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The Contract and Sale of Goods laws are meant to ensure the transparency and reliability of the commercial purchases and increase the professionalism of both sides. The law stimulates the introduction of innovations and responsibility for the results of the deals. Overall, the main principles stated in the law aimed at making the organizational purchase process effective by focusing on the creation of equal conditions for the participants.
The rights and responsibilities, as well as the commercial transaction content, are usually established according to the agreements made between the sides. Therefore, the accurate and comprehensive formulation of the terms of the deal in the contracts is of significant importance. It is also important to pay attention to the determination of the responsibilities of the parties to avoid the losses due to the unexpected incidents of different kinds.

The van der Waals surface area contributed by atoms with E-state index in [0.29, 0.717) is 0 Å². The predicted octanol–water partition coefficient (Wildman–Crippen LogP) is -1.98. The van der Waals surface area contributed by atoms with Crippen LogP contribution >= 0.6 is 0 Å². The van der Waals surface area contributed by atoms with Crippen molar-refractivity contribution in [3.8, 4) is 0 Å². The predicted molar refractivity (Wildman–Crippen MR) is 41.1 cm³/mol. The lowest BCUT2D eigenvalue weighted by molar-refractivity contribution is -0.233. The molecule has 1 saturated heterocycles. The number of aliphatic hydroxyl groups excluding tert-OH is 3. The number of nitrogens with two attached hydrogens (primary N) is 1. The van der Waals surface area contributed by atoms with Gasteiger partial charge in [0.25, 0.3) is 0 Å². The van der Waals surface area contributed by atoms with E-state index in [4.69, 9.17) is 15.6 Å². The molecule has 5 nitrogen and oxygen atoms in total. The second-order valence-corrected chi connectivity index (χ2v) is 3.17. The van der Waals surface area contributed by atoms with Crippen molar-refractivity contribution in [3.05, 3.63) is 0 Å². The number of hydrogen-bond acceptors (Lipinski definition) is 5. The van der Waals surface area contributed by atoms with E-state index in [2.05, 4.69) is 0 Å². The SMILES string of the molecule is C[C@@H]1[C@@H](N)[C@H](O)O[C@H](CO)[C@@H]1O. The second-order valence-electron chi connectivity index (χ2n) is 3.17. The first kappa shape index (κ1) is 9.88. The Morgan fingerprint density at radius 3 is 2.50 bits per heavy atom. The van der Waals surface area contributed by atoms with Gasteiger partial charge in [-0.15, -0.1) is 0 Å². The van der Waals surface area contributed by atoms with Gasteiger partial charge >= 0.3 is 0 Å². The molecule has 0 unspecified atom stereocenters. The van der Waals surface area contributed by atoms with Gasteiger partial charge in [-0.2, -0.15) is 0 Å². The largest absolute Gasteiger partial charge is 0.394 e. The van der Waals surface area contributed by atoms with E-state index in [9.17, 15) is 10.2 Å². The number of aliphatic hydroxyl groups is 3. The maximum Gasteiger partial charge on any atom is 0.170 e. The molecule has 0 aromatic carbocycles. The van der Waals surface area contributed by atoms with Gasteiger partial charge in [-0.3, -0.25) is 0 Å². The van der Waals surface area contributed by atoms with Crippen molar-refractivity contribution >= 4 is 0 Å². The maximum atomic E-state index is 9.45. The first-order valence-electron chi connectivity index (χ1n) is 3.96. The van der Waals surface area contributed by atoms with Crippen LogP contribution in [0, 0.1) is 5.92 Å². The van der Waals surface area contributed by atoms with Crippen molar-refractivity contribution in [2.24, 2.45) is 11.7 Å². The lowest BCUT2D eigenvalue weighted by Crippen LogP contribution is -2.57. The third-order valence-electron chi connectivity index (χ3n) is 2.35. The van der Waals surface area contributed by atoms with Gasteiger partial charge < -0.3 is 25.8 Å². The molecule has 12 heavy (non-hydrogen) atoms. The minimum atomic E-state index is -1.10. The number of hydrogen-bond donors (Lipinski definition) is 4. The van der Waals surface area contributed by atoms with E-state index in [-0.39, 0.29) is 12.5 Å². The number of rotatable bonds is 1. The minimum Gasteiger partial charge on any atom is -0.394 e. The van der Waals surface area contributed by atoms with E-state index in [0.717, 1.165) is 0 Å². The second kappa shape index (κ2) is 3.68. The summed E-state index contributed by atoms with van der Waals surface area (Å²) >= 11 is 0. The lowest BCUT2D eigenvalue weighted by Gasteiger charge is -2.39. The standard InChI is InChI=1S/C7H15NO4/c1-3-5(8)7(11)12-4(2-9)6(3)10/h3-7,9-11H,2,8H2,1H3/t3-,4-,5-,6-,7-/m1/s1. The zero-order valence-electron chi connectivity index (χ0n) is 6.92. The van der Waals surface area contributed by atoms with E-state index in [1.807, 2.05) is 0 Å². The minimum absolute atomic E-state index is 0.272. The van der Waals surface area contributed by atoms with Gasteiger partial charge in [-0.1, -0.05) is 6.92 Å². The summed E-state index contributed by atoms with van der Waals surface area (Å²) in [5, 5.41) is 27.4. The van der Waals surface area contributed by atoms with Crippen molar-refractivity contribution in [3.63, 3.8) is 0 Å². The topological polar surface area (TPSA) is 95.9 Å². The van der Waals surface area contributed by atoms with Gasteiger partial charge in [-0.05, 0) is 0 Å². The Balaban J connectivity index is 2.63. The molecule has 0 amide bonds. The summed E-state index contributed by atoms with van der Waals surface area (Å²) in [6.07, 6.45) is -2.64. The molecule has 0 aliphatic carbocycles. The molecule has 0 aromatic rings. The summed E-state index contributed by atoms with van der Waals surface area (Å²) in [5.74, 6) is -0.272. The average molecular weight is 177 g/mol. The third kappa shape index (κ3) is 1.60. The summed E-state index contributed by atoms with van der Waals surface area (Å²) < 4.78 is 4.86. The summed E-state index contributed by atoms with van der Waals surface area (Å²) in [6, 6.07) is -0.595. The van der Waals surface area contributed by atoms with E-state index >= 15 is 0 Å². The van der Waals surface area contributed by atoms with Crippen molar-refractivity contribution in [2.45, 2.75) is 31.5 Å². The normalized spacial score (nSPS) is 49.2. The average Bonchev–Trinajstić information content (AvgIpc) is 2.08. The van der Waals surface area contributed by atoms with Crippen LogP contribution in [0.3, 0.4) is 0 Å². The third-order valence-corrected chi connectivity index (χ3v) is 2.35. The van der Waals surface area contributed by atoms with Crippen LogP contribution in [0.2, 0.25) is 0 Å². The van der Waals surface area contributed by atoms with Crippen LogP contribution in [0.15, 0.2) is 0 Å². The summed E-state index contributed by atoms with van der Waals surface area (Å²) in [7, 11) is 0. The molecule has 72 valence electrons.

The Sale of Goods Act is meant to help the parties in the cases when the difficulties in the identification of the responsibilities and rights that should be applied in the deal arise. The act regulates the relations between the sides and helps to make the negotiations more productive. The Contract law provides a set of substantive norms; it forms the model principles of the contract creation and defines the major terms. In this way, the provided uniform standards regulating the contracts and sales facilitate the elimination of the legal barriers and assist the trade development.